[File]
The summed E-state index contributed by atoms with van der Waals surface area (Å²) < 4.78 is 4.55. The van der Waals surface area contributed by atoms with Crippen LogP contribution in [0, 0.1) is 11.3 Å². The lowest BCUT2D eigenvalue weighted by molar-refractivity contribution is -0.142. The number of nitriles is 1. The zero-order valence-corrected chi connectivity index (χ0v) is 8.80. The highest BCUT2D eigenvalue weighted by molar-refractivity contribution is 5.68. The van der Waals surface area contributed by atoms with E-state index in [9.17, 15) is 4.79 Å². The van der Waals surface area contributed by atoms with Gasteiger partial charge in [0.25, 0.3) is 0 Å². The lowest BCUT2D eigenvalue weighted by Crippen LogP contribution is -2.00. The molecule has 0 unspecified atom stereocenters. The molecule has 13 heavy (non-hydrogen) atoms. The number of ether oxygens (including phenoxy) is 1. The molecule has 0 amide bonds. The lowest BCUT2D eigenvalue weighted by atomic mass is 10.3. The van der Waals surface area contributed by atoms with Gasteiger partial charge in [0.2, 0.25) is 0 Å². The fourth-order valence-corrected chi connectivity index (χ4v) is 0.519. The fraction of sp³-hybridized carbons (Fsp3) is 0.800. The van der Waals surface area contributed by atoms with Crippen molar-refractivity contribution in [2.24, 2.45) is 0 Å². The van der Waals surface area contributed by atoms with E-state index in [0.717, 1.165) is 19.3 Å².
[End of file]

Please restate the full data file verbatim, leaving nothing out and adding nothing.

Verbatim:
The summed E-state index contributed by atoms with van der Waals surface area (Å²) < 4.78 is 4.55. The van der Waals surface area contributed by atoms with Crippen LogP contribution in [0, 0.1) is 11.3 Å². The lowest BCUT2D eigenvalue weighted by molar-refractivity contribution is -0.142. The number of nitriles is 1. The zero-order valence-corrected chi connectivity index (χ0v) is 8.80. The highest BCUT2D eigenvalue weighted by molar-refractivity contribution is 5.68. The van der Waals surface area contributed by atoms with E-state index in [9.17, 15) is 4.79 Å². The van der Waals surface area contributed by atoms with Gasteiger partial charge in [0.25, 0.3) is 0 Å². The lowest BCUT2D eigenvalue weighted by Crippen LogP contribution is -2.00. The molecule has 0 unspecified atom stereocenters. The molecule has 13 heavy (non-hydrogen) atoms. The number of ether oxygens (including phenoxy) is 1. The molecule has 0 amide bonds. The lowest BCUT2D eigenvalue weighted by atomic mass is 10.3. The van der Waals surface area contributed by atoms with Gasteiger partial charge in [0.2, 0.25) is 0 Å². The fourth-order valence-corrected chi connectivity index (χ4v) is 0.519. The fraction of sp³-hybridized carbons (Fsp3) is 0.800. The van der Waals surface area contributed by atoms with Crippen molar-refractivity contribution in [2.24, 2.45) is 0 Å². The van der Waals surface area contributed by atoms with E-state index in [0.717, 1.165) is 19.3 Å².